Time keeping on computers is a fascinating subject to me. It’s extremely complex and simple at the same time.
NTP ( The Network Time Protocol ) it self is worth an entire book. First off there is several layers of time server you can sync to, these levels are referred as stratum. A top level time server or stratum 1 is a time server directly connected to a reference clock. Directly connected really means that it’s not crossing a network to get there, basically it’s a direct serial connection ( In most cases ).
When it comes to good and bad things to do, it’s generally frowned on to sync directly to a stratum 1 time server as a end user. When you are operating as a stratum 2 server is the only time you should be syncing to a stratum 1 server. Stratum 2 servers will sync to multiple stratum 1 servers and will do so over a network connection. You as a end user if you see what your machines are syncing to will be connecting to stratum 2 servers.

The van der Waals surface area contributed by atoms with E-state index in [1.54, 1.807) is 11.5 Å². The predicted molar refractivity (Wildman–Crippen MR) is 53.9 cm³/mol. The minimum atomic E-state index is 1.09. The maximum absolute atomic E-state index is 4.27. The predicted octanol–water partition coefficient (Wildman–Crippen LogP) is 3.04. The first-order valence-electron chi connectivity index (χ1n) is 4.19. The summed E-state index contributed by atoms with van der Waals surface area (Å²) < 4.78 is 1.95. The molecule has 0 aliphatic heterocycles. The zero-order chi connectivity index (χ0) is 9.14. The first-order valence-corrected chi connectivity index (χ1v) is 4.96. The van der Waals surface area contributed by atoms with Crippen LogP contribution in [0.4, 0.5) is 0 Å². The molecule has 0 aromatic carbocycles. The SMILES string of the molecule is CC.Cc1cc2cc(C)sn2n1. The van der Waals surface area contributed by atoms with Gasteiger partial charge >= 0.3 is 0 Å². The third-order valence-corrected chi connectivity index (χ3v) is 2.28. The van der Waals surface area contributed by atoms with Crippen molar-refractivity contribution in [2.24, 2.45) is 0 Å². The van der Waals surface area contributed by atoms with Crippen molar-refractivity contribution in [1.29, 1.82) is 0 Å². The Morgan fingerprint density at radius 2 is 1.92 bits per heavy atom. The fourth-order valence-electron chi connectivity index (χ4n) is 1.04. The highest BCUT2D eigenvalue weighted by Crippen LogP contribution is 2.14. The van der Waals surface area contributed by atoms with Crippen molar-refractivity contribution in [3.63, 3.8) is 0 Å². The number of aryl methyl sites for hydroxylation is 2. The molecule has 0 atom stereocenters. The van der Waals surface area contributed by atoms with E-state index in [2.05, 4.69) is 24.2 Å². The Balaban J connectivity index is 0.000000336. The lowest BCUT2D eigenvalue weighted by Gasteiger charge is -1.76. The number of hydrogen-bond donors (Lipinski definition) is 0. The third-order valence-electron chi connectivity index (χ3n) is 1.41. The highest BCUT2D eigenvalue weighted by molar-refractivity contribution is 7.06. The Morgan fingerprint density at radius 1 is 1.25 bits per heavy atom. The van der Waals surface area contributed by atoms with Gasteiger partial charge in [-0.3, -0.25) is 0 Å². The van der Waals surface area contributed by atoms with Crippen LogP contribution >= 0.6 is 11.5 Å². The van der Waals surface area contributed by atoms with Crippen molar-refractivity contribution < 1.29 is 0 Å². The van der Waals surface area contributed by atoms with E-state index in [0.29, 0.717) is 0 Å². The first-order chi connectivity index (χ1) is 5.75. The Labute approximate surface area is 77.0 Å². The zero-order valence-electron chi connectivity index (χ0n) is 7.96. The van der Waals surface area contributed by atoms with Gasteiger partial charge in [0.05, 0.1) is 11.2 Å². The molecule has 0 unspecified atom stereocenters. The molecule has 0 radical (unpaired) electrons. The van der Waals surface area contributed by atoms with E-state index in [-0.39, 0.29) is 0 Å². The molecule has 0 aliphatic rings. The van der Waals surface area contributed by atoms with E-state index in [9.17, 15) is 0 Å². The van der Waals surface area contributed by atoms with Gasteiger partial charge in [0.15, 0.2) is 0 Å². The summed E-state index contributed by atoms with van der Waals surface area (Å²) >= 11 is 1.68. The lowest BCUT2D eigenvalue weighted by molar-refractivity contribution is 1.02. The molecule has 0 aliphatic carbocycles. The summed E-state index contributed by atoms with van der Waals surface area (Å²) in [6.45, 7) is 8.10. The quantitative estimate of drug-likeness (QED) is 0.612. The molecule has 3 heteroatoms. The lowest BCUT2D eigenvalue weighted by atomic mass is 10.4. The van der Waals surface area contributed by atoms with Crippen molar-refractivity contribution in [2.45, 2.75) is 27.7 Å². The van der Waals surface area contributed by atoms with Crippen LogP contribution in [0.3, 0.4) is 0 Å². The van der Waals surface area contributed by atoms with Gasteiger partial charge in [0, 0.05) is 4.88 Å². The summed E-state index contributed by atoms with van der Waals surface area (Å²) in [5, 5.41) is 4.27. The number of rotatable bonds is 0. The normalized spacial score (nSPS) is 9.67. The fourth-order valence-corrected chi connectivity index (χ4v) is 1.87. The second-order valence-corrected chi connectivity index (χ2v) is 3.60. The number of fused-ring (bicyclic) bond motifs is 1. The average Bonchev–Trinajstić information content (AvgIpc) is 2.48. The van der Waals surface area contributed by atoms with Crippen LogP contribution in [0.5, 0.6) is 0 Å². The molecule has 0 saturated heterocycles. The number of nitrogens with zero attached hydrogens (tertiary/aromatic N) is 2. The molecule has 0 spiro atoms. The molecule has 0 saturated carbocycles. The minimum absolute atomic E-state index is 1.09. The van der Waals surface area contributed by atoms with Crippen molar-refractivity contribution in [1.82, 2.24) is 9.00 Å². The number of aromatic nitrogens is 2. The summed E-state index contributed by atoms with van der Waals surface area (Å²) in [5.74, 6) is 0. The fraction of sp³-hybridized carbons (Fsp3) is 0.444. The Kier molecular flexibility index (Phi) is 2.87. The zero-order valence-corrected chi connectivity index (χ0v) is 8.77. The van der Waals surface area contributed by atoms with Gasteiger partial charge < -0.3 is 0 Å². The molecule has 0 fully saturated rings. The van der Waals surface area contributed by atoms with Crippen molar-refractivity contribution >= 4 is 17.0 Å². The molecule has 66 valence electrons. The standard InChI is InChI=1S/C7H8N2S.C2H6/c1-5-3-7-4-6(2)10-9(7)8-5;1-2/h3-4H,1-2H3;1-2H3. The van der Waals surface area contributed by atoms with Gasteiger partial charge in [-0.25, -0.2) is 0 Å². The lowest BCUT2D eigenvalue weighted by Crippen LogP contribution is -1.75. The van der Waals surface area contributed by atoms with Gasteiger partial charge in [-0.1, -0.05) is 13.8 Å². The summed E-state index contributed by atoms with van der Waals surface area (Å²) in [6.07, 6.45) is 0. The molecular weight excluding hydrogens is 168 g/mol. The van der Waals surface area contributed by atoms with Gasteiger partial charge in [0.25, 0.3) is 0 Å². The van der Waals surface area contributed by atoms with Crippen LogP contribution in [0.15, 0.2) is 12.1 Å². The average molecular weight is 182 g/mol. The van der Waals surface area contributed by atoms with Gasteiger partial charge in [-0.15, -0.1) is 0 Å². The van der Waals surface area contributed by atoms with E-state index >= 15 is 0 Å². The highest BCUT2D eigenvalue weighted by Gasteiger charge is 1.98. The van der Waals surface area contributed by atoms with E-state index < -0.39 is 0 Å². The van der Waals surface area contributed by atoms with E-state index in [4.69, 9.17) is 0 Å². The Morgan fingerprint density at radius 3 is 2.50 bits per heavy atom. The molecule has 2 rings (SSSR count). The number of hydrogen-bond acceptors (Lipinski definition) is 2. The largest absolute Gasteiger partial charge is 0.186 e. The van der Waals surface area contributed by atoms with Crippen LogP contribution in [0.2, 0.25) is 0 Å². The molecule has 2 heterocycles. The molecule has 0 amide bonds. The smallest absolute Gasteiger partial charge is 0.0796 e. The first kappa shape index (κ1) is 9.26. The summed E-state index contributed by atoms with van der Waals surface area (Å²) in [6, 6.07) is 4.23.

Now you can get the idea here, the next level down is going to be stratum 3, 4, 5 etc. Really though 2 or 3 is as many levels as can be normally expected.
Here is what my connection to time.windows.com is just as a reference;
remote refid st t when poll reach delay offset jitter
126.96.36.199 188.8.131.52 2 u 47 64 1 64.999 -7.486 0.002
The third column in is the stratum, time.windows.com is at 2.